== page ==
```
import nltk
import pandas as pd
from sklearn.model_selection import train_test_split
from nltk.tokenize import word_tokenize
from sklearn import linear_model
from sklearn import naive_bayes
from sklearn import metrics
from sklearn import model_selection
from sklearn import preprocessing
from sklearn.feature_extraction.text import CountVectorizer
from sklearn.feature_extraction.text import TfidfVectorizer
```

## Why trying out simple baseline models?

I have been working on open source project to work on Malayalam text classification approaches. If you want to follow along the previous blogs check the tag #malayalamtextmodels

One of the most under-rated advices which I actually learned from the Approaching almost any Machine learning Problem(AAAMLP) by Abhishek Thakur was to start always with simple models and to create a baseline first. This is something Jeremy also repeatedly emphasises:

So we should always be careful to benchmark simple models, as see if they’re good enough for our needs. In practice, you will often find that simple models will have trouble providing adequate accuracy for more complex tasks, such as recommendation systems, NLP, computer vision, or multivariate time series. But there’s no need to guess – it’s so easy to try a few different models, there’s no reason not to give the simpler ones a go too!

## Doing modeling with simple approaches

Instead of directly trying out transformers models, I first thought of working with some simple models and see how well they perform. Since I had previously read AAAMLP and seen Abhisheks chapter on how trying out simple techniques in IMDB dataset have him impressive results. I also thought of trying the same approaches.

What follows is my attempt to follow steps initially outlined in AAAMLP book.My code doesn’t depart from the original code in book much.

Let’s start off by importing libraries:

`"punkt") nltk.download(`

```
[nltk_data] Downloading package punkt to
[nltk_data] /home/kurianbenoy/nltk_data...
[nltk_data] Package punkt is already up-to-date!
```

`True`

For training, I used a privately shared dataset with me which contained news articles with their associated labels. It contained almost 9000+ sentences labelled in 6 categories of news like Sports, Kerala, Business, Gulf, India, Entertainment.

`"labels"].value_counts() df[`

```
Kerala 3847
Entertainment 1968
Sports 1061
Gulf 1034
India 881
Business 572
Name: labels, dtype: int64
```

### Logistic regression + CountVectorizer

One of the first models shared was about using Logistic regression and Count Vectorizer model in AAAMLP book. Let’s see how well it performs in our dataset.

`= CountVectorizer(tokenizer=word_tokenize, token_pattern=None) count_vec `

```
%%time
count_vec.fit(df.text)
```

```
CPU times: user 15.3 s, sys: 196 ms, total: 15.5 s
Wall time: 15.5 s
```

CountVectorizer(token_pattern=None, tokenizer=<function word_tokenize at 0x7f940dc34d30>)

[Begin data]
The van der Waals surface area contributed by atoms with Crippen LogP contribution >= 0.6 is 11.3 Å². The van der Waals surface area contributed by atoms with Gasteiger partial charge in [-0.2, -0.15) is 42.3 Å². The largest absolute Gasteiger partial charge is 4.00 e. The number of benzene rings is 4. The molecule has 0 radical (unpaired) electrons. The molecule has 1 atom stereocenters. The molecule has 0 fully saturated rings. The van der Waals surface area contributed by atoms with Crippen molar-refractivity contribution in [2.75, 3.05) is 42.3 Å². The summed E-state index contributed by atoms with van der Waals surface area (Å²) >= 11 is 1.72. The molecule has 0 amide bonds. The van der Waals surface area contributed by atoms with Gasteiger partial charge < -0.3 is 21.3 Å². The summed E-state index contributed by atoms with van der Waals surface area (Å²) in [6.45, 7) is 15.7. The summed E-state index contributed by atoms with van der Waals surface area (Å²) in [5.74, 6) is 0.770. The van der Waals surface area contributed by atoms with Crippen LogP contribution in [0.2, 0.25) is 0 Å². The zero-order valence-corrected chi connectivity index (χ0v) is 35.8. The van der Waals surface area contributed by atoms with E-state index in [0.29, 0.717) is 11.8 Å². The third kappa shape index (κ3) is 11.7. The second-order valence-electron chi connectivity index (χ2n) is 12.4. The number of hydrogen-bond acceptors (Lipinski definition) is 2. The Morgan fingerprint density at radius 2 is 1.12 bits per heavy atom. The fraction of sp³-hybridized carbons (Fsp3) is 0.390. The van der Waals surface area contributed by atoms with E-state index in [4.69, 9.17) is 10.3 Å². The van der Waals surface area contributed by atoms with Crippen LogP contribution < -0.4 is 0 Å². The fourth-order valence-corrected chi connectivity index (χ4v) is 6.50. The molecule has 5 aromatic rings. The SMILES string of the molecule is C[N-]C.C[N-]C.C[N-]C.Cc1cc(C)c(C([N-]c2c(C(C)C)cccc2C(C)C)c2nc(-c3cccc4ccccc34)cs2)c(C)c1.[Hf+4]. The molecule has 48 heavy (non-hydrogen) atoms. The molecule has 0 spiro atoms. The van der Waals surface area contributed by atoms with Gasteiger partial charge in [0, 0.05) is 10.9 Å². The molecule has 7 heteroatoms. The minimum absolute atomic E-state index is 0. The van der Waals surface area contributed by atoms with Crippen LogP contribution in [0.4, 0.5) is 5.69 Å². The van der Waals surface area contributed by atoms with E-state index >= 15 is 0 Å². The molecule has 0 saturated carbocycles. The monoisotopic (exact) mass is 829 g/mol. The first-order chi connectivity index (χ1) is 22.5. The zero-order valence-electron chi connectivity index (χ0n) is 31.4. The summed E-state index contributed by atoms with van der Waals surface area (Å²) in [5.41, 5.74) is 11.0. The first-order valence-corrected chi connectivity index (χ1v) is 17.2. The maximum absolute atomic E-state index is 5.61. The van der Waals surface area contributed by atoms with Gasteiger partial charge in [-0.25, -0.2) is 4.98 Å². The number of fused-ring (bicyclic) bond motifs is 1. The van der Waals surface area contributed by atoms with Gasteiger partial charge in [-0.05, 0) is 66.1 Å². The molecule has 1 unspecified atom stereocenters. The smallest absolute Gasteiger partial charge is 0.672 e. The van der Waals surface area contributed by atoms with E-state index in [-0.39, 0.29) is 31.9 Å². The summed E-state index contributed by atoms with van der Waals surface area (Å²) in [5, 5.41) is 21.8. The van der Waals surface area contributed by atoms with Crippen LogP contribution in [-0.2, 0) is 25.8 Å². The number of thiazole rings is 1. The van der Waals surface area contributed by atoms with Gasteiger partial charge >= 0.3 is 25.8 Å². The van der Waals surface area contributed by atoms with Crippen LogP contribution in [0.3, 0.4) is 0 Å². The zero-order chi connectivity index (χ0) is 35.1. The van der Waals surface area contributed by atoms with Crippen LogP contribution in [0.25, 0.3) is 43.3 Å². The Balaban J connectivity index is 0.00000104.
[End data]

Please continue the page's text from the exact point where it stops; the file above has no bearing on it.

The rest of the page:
**In a Jupyter environment, please rerun this cell to show the HTML representation or trust the notebook.**

On GitHub, the HTML representation is unable to render, please try loading this page with nbviewer.org.

On GitHub, the HTML representation is unable to render, please try loading this page with nbviewer.org.

CountVectorizer(token_pattern=None, tokenizer=<function word_tokenize at 0x7f940dc34d30>)

```
%%time
= count_vec.transform(df.text)
xtrain = linear_model.LogisticRegression()
model model.fit(xtrain, df.labels)
```

```
CPU times: user 4min 27s, sys: 7.5 s, total: 4min 35s
Wall time: 1min 2s
```

```
/home/kurianbenoy/mambaforge/lib/python3.9/site-packages/sklearn/linear_model/_logistic.py:444: ConvergenceWarning: lbfgs failed to converge (status=1):
STOP: TOTAL NO. of ITERATIONS REACHED LIMIT.
Increase the number of iterations (max_iter) or scale the data as shown in:
https://scikit-learn.org/stable/modules/preprocessing.html
Please also refer to the documentation for alternative solver options:
https://scikit-learn.org/stable/modules/linear_model.html#logistic-regression
n_iter_i = _check_optimize_result(
```

LogisticRegression()

**In a Jupyter environment, please rerun this cell to show the HTML representation or trust the notebook.**

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LogisticRegression()

```
= {
data "text": [
"സ്കൂബാഡൈവിങ്ങ്, സ്നോർക്കേലിങ്ങ്, സ്പീഡ്ബോട്ടിങ്ങ്, സർഫിങ്ങ് തുടങ്ങിയ കടൽവിനോദങ്ങൾക്കു പേരുകേട്ട ബാലിയിൽ പോയിട്ടും ഇതൊന്നും പരീക്ഷിച്ചില്ല.ധൈര്യം വരാത്തതുകൊണ്ടാണ്. ഇപ്പോൾ ആലോചിക്കുമ്പോൾ ഒരുകൈ നോക്കാമായിരുന്നെന്നുോന്നുന്നു. സാരമില്ല, ബാക്കിവെച്ച ആഗ്രഹങ്ങളാണല്ലോ മുന്നോട്ടുനീങ്ങാനുള്ള പ്രേരണ. അവസരങ്ങൾ ഇനിയുമുണ്ടാകുമെന്ന് കരുതുന്നു."
],"labels": ["sport"],
} data
```

```
{'text': ['സ്കൂബാഡൈവിങ്ങ്, സ്നോർക്കേലിങ്ങ്, സ്പീഡ്ബോട്ടിങ്ങ്, സർഫിങ്ങ് തുടങ്ങിയ കടൽവിനോദങ്ങൾക്കു പേരുകേട്ട ബാലിയിൽ പോയിട്ടും ഇതൊന്നും പരീക്ഷിച്ചില്ല.ധൈര്യം വരാത്തതുകൊണ്ടാണ്. ഇപ്പോൾ ആലോചിക്കുമ്പോൾ ഒരുകൈ നോക്കാമായിരുന്നെന്നുോന്നുന്നു. സാരമില്ല, ബാക്കിവെച്ച ആഗ്രഹങ്ങളാണല്ലോ മുന്നോട്ടുനീങ്ങാനുള്ള പ്രേരണ. അവസരങ്ങൾ ഇനിയുമുണ്ടാകുമെന്ന് കരുതുന്നു.'],
'labels': ['sport']}
```

```
= pd.DataFrame(data)
test_df test_df.head()
```

text | labels | |
---|---|---|

0 | സ്കൂബാഡൈവിങ്ങ്, സ്നോർക്കേലിങ്ങ്, സ്പീഡ്ബോട്ടിങ... | sport |

```
= df.sample(frac=0.1, random_state=1)
test_df test_df.shape
```